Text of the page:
Why Revain ICO Can’t Be Trusted
Revain is a service ICO whose goal is to make reviews as honest and transparent as possible. They want to start with reviews of ICOs and cryptocurrency exchange platforms, then tackle e-commerce and booking. We can read that TripAdvisor is worth $6.2 billion and is teeming with fake reviews, but we’re honourable and honest as fuck, so we’ll do everything on blockchain and with two stages of verification to boot. And one will be carried out by IBM Watson itself! The boys have obviously added this famous company to their list of partners. The good thing about the name Revain is that this service is the only thing that comes up when you Google it. The bad thing is the not too flattering meaning of the word “vain”, which is then strengthened by the prefix of repetition. On the other hand, a reply to investors is already on hand: you’ll get fuck all, fuck all, fuck all.
Revain.org. When domains were handed out (everything was as it should be – some were given to elves, others to gnomes, others still to humans), non-profit entities took .org. It’s hard to call Revain that. But whatever.
Eight languages are available: English, Russian, German, French, Spanish, Vietnamese, Japanese and Korean. Nevertheless, one of the language names is written incorrectly – “France” – not to mention the poor quality of translation and large swathes of text that remain in English. In any case, there’s a blockchain party and the Chinese, Portuguese and their former colonies, Indians, Pakistanis and Arabs are apparently not invited.
At the top, there’s an embedded YouTube video (less than 500 views in 3 months) featuring a nice chick with a snow-white smile, a melancholic black man with a broken iPhone and the CEO of Revain who gives us a business-like description of how much investment blockchain projects get these days. It’s not very informative – they didn’t manage to get their idea across and wasted their screen time.
Next, we are prompted to try the test version of the service. After clicking the button, you see the exchange rate of the Revain token ($0.18 when this article was written) and a couple of dubious testimonials along the lines of “I thought it was a scam, but took a chance and now I’m making money from the tokens!” Basically, Frank Abagnale, 2017 edition. The test version is like Cthulhu – they say it’s there, but you can’t see it. On the plus side, they suggest you leave your email address on the promise that they will notify you if anything happens to turn up. Apparently, the team members shown on the website in black-and-white portrait photos will be the ones doing the notifying.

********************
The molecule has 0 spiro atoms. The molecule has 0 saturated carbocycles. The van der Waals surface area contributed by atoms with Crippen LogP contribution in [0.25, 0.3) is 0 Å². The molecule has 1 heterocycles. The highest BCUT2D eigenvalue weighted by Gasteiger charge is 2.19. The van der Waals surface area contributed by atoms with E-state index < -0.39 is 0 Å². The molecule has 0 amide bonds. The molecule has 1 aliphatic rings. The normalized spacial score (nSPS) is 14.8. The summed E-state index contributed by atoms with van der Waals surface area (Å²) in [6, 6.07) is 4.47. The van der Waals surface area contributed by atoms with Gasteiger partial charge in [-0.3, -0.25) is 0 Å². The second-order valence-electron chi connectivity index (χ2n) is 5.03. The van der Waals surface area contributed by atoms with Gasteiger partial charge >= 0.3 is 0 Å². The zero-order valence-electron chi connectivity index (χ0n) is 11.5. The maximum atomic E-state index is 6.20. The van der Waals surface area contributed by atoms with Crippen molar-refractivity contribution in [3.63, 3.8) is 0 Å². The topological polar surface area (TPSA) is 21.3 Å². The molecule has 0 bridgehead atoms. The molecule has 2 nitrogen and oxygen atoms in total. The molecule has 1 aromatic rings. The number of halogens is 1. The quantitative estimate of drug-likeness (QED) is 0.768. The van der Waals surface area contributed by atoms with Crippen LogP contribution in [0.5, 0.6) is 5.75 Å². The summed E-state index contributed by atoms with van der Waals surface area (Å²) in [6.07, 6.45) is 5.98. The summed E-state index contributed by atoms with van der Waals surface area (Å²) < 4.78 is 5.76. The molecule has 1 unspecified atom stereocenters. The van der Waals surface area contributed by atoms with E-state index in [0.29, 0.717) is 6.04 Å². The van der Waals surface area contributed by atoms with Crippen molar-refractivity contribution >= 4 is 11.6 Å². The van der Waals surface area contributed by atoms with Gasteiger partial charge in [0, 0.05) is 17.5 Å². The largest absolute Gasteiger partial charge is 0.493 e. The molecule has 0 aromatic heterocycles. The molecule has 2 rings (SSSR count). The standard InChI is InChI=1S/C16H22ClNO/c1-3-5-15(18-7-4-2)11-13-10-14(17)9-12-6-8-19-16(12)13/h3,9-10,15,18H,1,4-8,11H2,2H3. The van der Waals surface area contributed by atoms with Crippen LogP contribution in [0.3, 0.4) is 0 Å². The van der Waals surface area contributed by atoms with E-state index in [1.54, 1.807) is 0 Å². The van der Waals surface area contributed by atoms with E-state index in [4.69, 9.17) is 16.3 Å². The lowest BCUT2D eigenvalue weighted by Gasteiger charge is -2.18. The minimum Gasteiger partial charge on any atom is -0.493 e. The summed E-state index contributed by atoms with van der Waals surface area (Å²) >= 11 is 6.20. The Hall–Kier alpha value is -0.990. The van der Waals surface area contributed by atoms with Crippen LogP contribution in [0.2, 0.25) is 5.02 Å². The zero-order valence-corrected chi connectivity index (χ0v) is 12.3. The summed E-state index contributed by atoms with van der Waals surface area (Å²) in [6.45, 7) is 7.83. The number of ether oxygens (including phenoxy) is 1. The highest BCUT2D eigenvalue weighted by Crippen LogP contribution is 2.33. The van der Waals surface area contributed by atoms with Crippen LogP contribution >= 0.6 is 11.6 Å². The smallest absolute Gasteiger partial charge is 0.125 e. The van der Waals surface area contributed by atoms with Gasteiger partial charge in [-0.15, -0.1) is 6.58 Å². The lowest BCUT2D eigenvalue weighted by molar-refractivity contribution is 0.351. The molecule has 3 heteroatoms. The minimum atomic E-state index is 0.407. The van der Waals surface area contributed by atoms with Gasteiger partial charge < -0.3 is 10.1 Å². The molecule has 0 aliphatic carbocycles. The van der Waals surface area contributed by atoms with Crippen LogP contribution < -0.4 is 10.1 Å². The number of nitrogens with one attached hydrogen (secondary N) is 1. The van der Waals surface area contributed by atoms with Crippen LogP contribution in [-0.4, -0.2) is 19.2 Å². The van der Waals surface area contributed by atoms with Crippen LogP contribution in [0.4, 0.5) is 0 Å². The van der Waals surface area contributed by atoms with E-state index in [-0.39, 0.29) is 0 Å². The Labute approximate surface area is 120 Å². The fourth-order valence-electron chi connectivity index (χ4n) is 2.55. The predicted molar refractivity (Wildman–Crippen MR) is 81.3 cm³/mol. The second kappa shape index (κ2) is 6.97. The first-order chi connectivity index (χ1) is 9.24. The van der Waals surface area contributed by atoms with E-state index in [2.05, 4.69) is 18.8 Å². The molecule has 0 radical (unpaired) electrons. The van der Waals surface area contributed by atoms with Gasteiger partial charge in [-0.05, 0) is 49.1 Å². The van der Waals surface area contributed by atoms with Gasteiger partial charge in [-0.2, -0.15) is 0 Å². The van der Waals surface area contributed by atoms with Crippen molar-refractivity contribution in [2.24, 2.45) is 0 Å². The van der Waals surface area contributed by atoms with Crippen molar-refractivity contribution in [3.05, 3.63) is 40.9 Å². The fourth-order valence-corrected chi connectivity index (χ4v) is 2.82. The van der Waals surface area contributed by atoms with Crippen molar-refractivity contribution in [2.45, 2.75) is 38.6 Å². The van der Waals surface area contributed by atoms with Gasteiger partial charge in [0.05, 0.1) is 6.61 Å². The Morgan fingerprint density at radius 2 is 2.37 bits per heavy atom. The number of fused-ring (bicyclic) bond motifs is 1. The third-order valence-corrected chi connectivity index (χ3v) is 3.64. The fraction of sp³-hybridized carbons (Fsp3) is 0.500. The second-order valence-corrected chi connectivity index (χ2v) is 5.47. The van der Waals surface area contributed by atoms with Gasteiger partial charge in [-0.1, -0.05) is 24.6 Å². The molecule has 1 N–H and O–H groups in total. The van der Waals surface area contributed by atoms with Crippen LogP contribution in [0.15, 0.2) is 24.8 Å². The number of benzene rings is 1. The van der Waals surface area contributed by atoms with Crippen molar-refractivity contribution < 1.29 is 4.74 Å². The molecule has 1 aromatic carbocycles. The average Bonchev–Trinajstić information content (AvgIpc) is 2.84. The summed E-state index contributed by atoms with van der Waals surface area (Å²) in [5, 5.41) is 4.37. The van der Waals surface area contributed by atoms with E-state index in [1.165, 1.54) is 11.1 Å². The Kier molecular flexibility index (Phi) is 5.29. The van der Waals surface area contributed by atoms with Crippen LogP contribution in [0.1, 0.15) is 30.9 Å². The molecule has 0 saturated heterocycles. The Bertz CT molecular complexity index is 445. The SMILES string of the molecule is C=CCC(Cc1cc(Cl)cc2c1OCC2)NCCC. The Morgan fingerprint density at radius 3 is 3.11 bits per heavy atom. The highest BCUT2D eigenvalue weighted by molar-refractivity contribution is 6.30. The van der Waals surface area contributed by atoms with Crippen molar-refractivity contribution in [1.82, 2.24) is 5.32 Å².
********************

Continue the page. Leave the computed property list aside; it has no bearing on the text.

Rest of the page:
There are 13 of them, like Danny Ocean’s friends: CEO, Tech Lead, Backend Developer, Frontend Developer, UI/UX Designer, Project Development Manager, Copywriter, Crowd Sale Specialist, Strategy Manager and 4 SMMs.
On his Facebook page, Revain CEO Rinat Aslanov has written such an epic story that it is worthy of becoming either The Great Gatsby 2 or Wolf of Wall Street: Blockchain Never Sleeps. He lived in Murmansk (a bloody cold city, somewhere between the Wall and the White Walkers), was in the army for 10 years, couldn’t buy a good coat, got upset, left the army, read some Kiyosaki, opened an electronics store with his wife, sold it, moved to Moscow, opened a home renovation company, found a million customers, then in 2017 realised that this wasn’t enough and learned the word blockchain, which turned his life around. Is it even worth mentioning that the distinguished founder of this ICO registered on Facebook in June, when Revain promotional activity started in earnest?
A Google search for “Rinat Aslanov” brings up the social media profiles of a few lads from Bashkiria (an autonomous republic of Russia in the Ural Mountains) and news about the wedding of an Azerbaijani folk musician. So it’s reasonable to assume that the identity of the CEO is fake.
Other members of the team confirm this. The strategist is a guy with zero friends on FB. Which is very sad. Hopefully, this will change when the project completes its global revolution. The SMM girl is Siberian (she knows about vodka and bears first-hand), may even have worked for Red Bull and often posts things on Facebook, although likes, shares and comments are in short supply. We were unable to find any information about the other guys. It looks like an illuminati conspiracy.
Twenty-four colourful slides attempt to convince us that classical review services have had their day, so it’s time to round up the peasants with pitchforks and start a revolution. You know, in the Revain system, users won’t cheat to get tokens for useful feedback. They will always be worth 0.0001 BTC all the way up until the second coming of Christ.